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Townsville mum Jess Mead, 29, was eating her breakfast as she watched her 15-month-old son, Jackson, play with his cousins, barefoot, on a grassy oval where she and her sister Kellie Stephenson were sitting.
According to [The Courier Mail](http://www.couriermail.com.au/news/queensland/jackson-mead-suffers-second-degree-burns-after-walking-on-playground-matting-in-townsville/news-story/14367538976c42698a8dfa86b088a76e
|target="_blank"|rel=”nofollow”), as the two mums began to pack up their things to head home for the day, Jackson pushed his scooter towards a nearby playground .
Jackson was riding his scooter in the playground when the horrific turn of events occurred.
It was then that Ms Mead heard her son’s “ear-piercing” scream.
Ms Mead rushed to her son, scooping him up to find that his [feet had blistered](http://www.nowtolove.com.au/news/real-life/woman-walks-on-hot-sand-at-wa-beach-admitted-to-the-burns-unit-with-severely-blistered-feet-32824 |target="_blank") from the hot playground mat, which had hit scorching temperatures in the 11:30am heat, immediately.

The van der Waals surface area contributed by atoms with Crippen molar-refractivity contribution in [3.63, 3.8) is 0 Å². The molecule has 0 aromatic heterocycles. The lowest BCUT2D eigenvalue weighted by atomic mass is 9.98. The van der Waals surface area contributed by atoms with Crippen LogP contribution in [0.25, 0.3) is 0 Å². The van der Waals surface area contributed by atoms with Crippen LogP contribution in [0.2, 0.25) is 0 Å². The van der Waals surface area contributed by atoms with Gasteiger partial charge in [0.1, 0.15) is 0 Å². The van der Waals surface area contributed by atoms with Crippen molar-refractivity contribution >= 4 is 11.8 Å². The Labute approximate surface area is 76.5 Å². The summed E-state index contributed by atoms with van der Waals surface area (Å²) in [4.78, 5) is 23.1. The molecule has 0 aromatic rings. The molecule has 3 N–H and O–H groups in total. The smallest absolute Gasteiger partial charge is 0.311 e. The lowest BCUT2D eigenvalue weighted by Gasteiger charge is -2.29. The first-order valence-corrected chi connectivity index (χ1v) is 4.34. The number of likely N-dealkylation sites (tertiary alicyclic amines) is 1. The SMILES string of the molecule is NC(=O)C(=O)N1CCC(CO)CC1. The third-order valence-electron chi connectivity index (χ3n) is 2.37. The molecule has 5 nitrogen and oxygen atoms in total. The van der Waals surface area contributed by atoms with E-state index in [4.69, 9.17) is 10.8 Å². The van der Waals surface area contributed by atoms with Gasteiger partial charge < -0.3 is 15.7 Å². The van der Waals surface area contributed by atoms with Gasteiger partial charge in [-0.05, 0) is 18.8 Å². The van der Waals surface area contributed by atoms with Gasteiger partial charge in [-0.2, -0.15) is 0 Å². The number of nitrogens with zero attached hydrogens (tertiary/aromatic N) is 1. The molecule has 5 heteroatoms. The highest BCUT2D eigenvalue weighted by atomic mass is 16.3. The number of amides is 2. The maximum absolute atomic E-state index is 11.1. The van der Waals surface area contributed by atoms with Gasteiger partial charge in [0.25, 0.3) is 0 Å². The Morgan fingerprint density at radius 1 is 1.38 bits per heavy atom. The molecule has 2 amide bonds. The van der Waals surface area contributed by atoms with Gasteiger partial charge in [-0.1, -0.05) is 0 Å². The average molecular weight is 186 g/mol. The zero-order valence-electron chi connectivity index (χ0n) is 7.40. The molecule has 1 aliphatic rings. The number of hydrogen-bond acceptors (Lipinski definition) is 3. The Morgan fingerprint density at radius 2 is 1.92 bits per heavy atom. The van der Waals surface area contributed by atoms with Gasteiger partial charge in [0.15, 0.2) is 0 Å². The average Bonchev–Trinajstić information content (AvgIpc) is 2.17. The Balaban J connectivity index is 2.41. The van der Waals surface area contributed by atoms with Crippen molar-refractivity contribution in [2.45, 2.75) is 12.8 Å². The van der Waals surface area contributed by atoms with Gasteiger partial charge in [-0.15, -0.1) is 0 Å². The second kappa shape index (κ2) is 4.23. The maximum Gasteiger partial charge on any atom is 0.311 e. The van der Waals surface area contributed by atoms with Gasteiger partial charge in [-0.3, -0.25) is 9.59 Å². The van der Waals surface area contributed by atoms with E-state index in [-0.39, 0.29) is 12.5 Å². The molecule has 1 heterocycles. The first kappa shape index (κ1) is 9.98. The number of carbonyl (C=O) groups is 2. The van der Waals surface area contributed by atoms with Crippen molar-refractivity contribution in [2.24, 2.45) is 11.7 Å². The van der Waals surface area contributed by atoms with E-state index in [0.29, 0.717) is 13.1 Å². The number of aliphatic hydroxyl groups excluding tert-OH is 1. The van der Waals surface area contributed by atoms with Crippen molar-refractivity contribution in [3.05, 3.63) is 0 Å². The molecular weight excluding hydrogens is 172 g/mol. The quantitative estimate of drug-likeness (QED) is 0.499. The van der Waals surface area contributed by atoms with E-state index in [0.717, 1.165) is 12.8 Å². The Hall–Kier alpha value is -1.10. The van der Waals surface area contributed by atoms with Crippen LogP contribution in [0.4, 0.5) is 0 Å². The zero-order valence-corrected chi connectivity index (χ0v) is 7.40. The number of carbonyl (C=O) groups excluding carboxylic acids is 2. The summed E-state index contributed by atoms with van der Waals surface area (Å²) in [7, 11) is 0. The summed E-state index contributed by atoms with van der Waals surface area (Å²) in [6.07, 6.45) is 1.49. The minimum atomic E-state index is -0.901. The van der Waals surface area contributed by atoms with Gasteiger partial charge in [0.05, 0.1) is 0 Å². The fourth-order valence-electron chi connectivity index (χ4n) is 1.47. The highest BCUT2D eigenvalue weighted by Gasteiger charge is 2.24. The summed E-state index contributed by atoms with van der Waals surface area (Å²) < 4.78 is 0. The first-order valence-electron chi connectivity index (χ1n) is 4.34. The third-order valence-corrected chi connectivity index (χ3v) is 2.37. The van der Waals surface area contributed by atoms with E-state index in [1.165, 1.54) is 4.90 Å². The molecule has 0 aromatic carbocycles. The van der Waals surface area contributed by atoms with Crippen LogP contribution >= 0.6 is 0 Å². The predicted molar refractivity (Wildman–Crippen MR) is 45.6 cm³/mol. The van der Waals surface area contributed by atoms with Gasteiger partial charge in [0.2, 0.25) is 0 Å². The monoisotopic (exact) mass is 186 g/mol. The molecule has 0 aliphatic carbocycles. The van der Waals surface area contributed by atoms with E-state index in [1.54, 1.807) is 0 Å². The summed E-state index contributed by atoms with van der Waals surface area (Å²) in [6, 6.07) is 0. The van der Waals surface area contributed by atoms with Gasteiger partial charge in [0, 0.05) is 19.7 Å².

“As a new mum, I wasn’t sure what to do and I didn’t know how bad the burn actually was at first,” she says.
“I ran so fast to grab him. [Ms Mead and Ms Stephenson] came back to the shady tree and I tipped water on his feet and gave him a feed and he calmed down momentarily and then started screaming again.”
“I knew water or ice would be the best thing for a burn. Rather than race straight to the emergency room with a hysterical toddler, I took him to my sister’s house, which is closer than the hospital.”
“I jumped in the pool with him, which calmed him down, and called a house doctor.”
The house doctor initially said Jackson had suffered first-degree burns, bandaging his feet and telling Ms Mead to keep his feet dry.
Although, the next day, Ms Mead’s GP upgraded the diagnosis of the burns to second degree.
Jackson is said to be recovering well after the February 5 incident, walking on his heels temporarily to ease the pain in his feet, but Ms Mead says that it’s moments like this that serve as a harsh reminder of just how dangerous Australia’s summer sunshine can be.
“Let this be a reminder to all parents to check the surfaces before kids play, and if I'm not already stating the obvious, hats and shoes aren't negotiable in summer!” she warns.